Sunday, January 17, 2016

Avalakki Huggi - simpler, lighter and quicker version

I haven't talked to you all in a couple of weeks now, so here is a belated New Year wishes and an 'after the fact' Happy Sankranthi. I actually posted my new Year post when we were holidaying with family. Thank you to all of you who wished Sattvaa on its birthday and also for the new year wishes. We had taken a week off from work at the end of the year and went away to immerse ourselves in the imaginary world of Disney characters :-). It was fun to relive the fantasy for a few days, DD had perfect company with her cousin and it was great to relax and enjoy the holidays with extended family.
We also went to a celebration of a rare occasion and mingled with more family before heading home to start the new year. BH's uncle is 80+ and the family decided to celebrate in a very traditional way. This special birthday is called 'sahasra chandra darshana' (person who has witnessed 1000 full moons in his or her life time). A very intimate and personal celebration where the elderly couple were such great sports made it all the more special. Grand kids were so happy to see the grand parents redo their wedding ceremonies. Wishing Atta & Mavayyagaru continued happiness and togetherness. It was a great ending to 2015. DD is back at school and we are getting back to the routine of work, home and other activities until the next break!
Hope you all had a good weekend to taper off the festivities of Sankranthi :-). May the festival of harvest extend throught the year and spread prosperity all over. In some parts of India, the festival is celebrated over 3 days. Since we are back to being the empty-nesters this week, and also with 15th being a week day, my offering was the mandatory (self imposed though) ellu bella which the family loves and a khara pongal on Friday. I made the ellu-bella last weekend so DD could carry some with her, it was a test of mettle not to eat it until the offering was done :-). As we had a lot of rice (and lot more stuff) over the last couple of weeks and holidays, I switched gears to make this easier, simpler and tastier version with avalakki (beaten rice) and I am presenting the recipe of avalakki huggi here today :-)
At home, we call this dish 'Huggi'. Pongal is a word used in restaurants. . I always feel that Huggi is a more succulent version of pongal. There is something in that word too that describes the dish better, well, I accept I am just being partial :-). It is not watery but the consistency is richer than pongal and beaten rice makes it stay that way even after the dish cools down. This makes it a perfect lunch box option. Nammamma made this for breakfast or for dinner on the days when rice was not preferred due to religious reasons. When made during Sankranthi, huggi inevitably had the seasonal field beans or avarekalu added to it, I didn't have time to go scouting the grocery stores this time, so skipped it. If you have it on it, go ahead and add a handful of cooked avarekalu to the dish.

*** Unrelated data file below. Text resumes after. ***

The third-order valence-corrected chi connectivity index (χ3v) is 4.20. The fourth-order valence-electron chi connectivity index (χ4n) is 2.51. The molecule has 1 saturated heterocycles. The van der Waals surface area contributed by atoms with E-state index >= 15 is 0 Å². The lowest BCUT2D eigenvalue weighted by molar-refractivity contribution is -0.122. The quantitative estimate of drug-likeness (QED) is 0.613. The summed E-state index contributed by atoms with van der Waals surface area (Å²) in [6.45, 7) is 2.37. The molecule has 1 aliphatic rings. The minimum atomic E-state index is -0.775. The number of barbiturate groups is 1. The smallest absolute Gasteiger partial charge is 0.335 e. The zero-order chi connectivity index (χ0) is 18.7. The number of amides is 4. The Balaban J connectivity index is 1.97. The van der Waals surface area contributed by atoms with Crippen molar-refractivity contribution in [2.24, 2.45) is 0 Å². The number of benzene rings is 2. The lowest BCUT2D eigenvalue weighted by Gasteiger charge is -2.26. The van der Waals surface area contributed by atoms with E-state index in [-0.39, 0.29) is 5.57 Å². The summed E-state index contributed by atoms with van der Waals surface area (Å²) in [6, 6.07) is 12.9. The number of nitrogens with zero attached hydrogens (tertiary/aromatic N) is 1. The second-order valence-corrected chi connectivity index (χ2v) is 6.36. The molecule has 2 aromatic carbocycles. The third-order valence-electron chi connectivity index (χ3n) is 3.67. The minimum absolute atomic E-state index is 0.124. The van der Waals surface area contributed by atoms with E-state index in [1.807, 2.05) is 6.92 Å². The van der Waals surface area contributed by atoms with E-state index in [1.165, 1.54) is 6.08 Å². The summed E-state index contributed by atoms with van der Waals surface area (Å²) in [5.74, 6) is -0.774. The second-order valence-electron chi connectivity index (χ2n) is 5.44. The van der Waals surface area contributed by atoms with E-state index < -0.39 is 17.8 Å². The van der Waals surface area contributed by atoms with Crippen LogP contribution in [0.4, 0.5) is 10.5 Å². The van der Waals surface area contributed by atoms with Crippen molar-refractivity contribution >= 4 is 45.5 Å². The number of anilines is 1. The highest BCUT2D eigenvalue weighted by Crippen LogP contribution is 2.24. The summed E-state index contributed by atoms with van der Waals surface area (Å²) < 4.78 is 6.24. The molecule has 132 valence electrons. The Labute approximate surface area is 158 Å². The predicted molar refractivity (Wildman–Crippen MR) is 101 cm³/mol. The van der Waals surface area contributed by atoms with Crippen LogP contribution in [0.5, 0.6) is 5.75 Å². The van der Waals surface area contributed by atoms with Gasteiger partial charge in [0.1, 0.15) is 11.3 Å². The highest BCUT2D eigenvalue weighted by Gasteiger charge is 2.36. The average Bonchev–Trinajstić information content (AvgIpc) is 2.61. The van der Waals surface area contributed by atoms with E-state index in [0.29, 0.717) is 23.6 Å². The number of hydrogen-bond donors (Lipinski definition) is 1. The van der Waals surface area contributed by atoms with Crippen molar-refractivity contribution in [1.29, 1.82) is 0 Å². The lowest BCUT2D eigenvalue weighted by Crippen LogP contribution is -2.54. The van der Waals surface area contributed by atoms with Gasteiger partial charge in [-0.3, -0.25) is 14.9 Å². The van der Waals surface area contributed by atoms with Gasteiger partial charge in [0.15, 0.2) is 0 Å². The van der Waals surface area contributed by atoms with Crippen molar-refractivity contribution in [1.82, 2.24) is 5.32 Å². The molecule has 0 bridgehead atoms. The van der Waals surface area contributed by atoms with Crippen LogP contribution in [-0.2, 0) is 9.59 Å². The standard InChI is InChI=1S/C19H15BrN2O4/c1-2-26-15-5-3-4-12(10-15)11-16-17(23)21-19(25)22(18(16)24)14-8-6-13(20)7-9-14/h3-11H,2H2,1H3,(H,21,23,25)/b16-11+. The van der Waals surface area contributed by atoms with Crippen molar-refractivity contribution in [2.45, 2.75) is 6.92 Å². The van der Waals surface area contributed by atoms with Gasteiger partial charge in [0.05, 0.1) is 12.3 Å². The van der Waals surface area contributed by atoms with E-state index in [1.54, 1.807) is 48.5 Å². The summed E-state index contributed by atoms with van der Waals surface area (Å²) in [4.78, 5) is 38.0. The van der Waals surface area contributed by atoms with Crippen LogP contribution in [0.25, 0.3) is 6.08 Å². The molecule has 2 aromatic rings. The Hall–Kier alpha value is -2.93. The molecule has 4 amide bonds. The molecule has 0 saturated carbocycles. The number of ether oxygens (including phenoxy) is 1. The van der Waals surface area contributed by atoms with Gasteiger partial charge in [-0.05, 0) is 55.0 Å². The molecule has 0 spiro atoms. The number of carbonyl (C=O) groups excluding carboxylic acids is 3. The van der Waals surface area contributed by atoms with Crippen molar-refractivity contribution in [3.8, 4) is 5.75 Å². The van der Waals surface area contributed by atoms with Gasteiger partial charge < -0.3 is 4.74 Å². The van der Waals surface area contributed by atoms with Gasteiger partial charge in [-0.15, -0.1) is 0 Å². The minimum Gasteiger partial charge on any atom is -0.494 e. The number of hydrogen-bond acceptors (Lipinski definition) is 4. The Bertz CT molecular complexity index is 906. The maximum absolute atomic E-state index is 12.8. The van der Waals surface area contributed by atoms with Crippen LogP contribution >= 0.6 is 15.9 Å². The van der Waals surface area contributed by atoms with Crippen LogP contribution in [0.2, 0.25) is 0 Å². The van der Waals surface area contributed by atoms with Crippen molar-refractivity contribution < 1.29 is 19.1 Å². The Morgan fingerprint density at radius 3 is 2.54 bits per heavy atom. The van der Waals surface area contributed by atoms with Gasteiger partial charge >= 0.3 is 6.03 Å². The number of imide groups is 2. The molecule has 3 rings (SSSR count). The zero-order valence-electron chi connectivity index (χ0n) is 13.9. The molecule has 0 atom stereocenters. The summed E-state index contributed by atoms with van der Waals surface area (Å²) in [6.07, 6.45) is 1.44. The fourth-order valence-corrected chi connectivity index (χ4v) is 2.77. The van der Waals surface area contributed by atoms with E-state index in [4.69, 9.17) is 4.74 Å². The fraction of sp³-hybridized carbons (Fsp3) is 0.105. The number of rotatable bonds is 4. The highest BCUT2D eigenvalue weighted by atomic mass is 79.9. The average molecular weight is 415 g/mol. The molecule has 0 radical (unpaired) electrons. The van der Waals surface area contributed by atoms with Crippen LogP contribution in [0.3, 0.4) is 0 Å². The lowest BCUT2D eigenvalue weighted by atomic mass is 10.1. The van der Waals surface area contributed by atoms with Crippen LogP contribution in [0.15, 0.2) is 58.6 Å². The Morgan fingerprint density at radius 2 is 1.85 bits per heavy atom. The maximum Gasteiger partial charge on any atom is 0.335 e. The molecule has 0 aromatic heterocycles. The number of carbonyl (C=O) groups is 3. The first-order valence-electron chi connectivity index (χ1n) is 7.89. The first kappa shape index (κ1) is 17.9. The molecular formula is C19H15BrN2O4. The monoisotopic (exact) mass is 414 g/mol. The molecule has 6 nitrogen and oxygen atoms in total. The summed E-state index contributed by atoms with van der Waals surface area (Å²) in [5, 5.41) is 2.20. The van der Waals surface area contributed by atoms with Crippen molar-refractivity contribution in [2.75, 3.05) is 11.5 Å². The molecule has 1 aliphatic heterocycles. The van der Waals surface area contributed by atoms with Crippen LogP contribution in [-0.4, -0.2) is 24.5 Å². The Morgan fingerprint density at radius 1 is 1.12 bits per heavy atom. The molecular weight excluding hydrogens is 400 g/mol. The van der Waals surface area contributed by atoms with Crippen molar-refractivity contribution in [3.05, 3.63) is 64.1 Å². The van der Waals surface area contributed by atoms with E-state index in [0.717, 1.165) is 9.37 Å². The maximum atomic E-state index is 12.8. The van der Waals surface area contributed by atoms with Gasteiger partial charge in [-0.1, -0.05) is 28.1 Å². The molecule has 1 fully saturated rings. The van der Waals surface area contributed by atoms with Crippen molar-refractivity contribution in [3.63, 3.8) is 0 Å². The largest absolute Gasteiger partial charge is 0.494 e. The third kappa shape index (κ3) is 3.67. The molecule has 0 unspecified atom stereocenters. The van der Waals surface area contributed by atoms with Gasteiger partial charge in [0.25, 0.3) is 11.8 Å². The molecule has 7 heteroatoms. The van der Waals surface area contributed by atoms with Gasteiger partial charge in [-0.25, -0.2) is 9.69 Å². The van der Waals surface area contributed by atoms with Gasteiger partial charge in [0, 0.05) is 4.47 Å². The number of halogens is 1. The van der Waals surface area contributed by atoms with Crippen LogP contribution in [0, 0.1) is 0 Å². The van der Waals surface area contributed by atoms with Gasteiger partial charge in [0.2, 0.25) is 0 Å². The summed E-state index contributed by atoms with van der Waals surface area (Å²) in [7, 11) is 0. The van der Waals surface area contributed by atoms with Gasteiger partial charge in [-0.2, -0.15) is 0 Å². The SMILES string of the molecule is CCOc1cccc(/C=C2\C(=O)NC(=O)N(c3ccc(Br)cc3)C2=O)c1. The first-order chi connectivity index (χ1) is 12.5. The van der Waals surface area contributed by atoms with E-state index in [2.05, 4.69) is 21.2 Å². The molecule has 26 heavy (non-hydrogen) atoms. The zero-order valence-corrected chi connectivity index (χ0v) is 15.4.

What do you need to make Avalakki huggi? 
2  cups avalakki/beaten rice - thick variety
1 cup moong dal
1 Tsp black pepper corn
1 Tsp cumin
1 Tsp mustard
2 Tsp oil
1 Tsp ghee
1 Tsp salt (adjust to taste)
2 Tbsp chopped cilantro
6-8 curry leaves
1/8 Tsp turmeric
3 Tbsp coconut
3-4 green chilies
1 inch piece ginger
How do you make Avalakki huggi?
  • Wash, pick any dirt and cook moong dal with 2 cups water until it is soft but holds shape. You can do this in pressure cooker, switch off after 1 whistle or cook in an open vessel, take care not to burn it. 
  • Wash avalakki in running water and add enough water so it comes on top of the avalakki in a vessel and let it soak for 15-20 minutes. 
  • Coarsely grind black pepper and cumin seeds using a blender or mortar and pestle. Keep aside
  • Grind coconut, green chilies, ginger and 1Tbsp cilanto into a smooth paste, use 1/4 water if needed. 
  • Heat a big, heavy bottom pan on medium heat, add oil into it. 
  • Add mustard and let it pop, add crushed pepper and cumin, roughly torn curry leaves and roast for 30 secs. 
  • Add cooked moong dal along with its water, salt, turmeric and let it come to a gentle boil. 
  • Add soaked avalakki into this along with ground coconut paste. 
  • Mix well, test for taste and adjust as needed. 
  • Add ghee in drops all over the pan, give a good mix and let it all cook on low heat for 4-5 minutes. Avalakki needs to lose its raw smell and get mixed with the spices. 
  • Switch off and garnish with remaining cilantro and roasted cashews.   
  • Use thicker variety of avalakki so it stands the heat while it cooks with the rest of the ingredients. The thinner ones tend to become powdery and mushy. 
  • Use of ghee enhances the flavor in the dish, strongly recommended not to skip it.